I had only to walk a little further before entering the room of my final mail delivery. Sam is 20, and has worked for his father’s landscaping business since he was 13. As I entered his room, he had the covers pulled up over his face to keep himself warm. This was Sam’s fourth visit in less than a year—due to a re-occurring infection. His room is kept at a low temperature to help with his recovery.
Not wanting to bother Sam—because I thought he was sleeping, I placed his mail besides his bed. He then, pulled his blankets down far enough to see who was in his room. I introduced myself and informed him that I was a volunteer. He smiled and asked if I would stay and take him outside into the sunshine to talk. I asked if that was permitted. “Yes, the nurses usually take me, but they are really busy today,” Sam said. “It really makes me feel better being outside.” I gladly agreed, and he called the nurse for permission.
Due to where he sustained his injury and his current infection, Sam was not able to leave his bed, so, I rolled him to a shaded area just outside his room. After securing his bed with the assistance of a nurse—making sure Sam was confortable, he asked if any of the nurses shared with me how his paralysis occurred. I said “no”. He then began by telling me that he had been in and out of Shepherd Spinal Center for over two years—due to the complexity of his injuries and re-occurring infections.
He then went into the details of how he sustained his spinal cord injury. Sam said, late one night when he and three of his friends were coming home from another friend’s house, the friend who was driving fell asleep at the wheel. Sam was the only one who had not been drinking—and he was the only one who was injured.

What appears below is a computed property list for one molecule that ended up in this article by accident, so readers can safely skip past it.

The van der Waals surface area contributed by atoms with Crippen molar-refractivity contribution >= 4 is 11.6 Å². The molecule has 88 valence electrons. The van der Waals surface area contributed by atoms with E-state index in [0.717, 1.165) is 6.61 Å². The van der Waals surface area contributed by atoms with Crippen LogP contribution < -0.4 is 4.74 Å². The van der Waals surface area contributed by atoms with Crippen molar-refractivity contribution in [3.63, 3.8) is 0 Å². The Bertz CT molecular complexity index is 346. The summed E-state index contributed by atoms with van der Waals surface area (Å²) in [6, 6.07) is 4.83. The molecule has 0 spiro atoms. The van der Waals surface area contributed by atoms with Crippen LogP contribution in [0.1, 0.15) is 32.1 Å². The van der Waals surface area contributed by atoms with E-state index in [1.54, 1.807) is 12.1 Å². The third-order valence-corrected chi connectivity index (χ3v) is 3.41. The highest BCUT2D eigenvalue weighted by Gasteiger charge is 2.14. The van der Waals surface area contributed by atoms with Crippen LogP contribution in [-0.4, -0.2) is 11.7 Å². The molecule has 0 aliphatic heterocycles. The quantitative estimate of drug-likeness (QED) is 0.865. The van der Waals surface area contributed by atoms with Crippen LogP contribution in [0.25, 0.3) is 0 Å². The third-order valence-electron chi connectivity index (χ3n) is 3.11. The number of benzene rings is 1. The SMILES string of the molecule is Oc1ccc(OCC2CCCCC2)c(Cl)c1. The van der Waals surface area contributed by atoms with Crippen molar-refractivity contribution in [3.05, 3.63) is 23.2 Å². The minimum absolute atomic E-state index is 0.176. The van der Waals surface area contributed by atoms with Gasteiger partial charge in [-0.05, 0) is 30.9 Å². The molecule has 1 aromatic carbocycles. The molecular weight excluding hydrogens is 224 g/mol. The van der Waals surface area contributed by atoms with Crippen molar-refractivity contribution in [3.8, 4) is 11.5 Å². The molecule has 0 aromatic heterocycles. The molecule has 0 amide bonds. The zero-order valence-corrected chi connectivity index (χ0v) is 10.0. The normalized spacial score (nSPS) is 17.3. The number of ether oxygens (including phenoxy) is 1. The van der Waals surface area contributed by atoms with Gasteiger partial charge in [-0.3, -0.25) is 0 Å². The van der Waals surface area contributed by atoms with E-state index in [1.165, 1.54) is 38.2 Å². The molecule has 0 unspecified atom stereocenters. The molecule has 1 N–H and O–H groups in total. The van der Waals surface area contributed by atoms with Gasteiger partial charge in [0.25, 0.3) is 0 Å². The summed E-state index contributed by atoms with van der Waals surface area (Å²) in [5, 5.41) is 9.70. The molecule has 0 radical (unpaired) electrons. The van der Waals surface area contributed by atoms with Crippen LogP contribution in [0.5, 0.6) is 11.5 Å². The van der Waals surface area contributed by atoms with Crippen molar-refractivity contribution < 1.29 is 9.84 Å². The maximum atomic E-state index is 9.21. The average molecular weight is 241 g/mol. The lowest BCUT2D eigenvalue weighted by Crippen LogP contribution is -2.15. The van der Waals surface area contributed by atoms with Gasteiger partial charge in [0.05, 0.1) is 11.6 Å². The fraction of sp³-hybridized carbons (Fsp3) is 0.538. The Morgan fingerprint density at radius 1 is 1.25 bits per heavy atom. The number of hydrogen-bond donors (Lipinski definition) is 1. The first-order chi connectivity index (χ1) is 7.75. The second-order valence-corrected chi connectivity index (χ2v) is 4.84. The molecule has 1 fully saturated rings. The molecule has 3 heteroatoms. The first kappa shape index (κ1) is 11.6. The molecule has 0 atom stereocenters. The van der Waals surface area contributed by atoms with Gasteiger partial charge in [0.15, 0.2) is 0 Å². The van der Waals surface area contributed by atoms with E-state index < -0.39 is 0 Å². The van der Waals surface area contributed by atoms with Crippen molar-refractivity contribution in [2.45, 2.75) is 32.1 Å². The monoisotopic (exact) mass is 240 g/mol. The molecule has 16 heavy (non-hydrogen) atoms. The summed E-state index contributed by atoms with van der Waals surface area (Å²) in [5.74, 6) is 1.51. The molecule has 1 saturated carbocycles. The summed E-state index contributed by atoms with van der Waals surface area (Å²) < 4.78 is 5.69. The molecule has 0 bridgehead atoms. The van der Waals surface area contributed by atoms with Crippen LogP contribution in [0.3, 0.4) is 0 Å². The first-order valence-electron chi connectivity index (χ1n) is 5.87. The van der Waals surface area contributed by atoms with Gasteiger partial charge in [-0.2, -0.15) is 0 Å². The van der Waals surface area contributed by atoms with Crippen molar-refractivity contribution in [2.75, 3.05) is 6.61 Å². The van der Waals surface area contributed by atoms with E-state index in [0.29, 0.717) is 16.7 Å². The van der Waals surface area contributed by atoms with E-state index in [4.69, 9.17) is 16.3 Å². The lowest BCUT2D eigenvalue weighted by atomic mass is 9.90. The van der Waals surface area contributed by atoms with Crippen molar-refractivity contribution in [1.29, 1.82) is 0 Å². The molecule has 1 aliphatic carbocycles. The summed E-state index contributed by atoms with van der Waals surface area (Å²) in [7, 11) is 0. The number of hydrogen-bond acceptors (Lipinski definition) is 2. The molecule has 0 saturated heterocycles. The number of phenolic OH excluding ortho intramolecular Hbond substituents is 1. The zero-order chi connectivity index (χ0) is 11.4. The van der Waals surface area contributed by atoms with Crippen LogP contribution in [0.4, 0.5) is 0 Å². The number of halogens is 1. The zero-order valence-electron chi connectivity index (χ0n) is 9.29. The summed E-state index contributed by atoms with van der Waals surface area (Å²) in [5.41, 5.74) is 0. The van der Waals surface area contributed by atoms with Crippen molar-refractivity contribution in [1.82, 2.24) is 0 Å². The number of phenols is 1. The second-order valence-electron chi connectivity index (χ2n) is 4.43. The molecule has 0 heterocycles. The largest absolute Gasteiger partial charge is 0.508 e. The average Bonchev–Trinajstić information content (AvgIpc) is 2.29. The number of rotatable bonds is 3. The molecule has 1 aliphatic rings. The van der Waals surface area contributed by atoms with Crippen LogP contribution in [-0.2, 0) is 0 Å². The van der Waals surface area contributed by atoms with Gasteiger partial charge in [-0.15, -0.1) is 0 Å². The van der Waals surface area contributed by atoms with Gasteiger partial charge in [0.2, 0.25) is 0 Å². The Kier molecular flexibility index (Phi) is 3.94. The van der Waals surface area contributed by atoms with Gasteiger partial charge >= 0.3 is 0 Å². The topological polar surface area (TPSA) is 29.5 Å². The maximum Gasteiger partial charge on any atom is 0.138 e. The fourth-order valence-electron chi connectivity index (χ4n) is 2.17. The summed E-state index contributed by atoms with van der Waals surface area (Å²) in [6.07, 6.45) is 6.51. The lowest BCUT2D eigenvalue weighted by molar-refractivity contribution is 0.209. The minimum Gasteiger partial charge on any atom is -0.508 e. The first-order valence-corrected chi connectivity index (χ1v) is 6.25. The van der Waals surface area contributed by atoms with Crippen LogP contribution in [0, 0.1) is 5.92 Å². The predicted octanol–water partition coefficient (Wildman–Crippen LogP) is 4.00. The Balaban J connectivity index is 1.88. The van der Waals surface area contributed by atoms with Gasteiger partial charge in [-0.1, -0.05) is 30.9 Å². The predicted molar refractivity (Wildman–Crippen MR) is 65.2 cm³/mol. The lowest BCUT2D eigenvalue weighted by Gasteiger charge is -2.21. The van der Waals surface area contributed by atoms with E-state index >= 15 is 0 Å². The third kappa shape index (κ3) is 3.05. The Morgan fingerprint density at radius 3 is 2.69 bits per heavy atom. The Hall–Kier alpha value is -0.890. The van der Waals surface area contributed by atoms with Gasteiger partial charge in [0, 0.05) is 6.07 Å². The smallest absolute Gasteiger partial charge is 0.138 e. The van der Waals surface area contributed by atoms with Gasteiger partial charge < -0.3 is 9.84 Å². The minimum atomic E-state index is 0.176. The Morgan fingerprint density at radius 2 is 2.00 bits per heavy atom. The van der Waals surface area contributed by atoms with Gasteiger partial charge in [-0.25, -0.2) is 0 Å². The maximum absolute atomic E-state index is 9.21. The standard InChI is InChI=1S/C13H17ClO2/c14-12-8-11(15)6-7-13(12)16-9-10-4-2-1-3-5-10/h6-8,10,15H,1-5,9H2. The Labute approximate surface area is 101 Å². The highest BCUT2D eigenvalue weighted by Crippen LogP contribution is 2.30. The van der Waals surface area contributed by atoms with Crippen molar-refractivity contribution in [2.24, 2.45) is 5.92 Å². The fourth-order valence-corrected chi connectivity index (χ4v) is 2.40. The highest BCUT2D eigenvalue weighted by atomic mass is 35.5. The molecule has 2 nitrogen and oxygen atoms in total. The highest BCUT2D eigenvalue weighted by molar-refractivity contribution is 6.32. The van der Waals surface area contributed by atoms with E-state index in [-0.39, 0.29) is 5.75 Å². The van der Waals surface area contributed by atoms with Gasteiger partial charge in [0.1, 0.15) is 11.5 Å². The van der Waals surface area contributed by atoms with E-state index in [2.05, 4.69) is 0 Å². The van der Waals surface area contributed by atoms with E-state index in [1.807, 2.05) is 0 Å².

“I’m glad it happen to me and not my friend who was driving, because he couldn’t have handled being paralyzed for the rest of his life,” Sam said with tears glistening from his crystal blue eyes. “He’s not a bad guy and I’ve forgiven him.” He said, for weeks after the accident occurred his friends came by often for visits but, since then—all have now, gone on with their lives. “I think it makes them too sad to see me like this, and they feel guilty that all this happen to me,” Sam said. “I can understand that, so I don’t hold any grudges. I would probably be the same way, I guess.”
Our conversation lasted until almost sundown that day. Sam said, his hopes are to one-day return to landscaping work with his dad. “At least I can still drive a riding lawnmower,” Sam said with a quivering smile.
After returning to his room, Sam thanked me for spending the afternoon with him and bringing him out into the sunshine. I replied, “It is me, who should be thanking you, because—believe me, I’ve received more from this visit than you.” To which Sam responded, “Please don’t feel bad for me—I am still alive, and I can still do all the things that truly count in life. I will be okay, so don’t worry about me.”
On an ordinary day, I met three extraordinary selfless and humble individuals, who chose to look not at what they lost—but what had been gained by saving the life of another.
For Sarah, Jeremy and Sam—humility is not acknowledging the cost of the gift—but being thankful they were able to give it.
It is their true heroic examples, that define the meaning of self-sacrifice. Although painful—such down periods can be used as points in our life for greater growth—that strengthens the core character of integrity within us — when we use them to propel us higher on the trajectory of our lives. Because what we do today—not only affects the present, but the past, and future as well.
Photography by Ivy Rutzky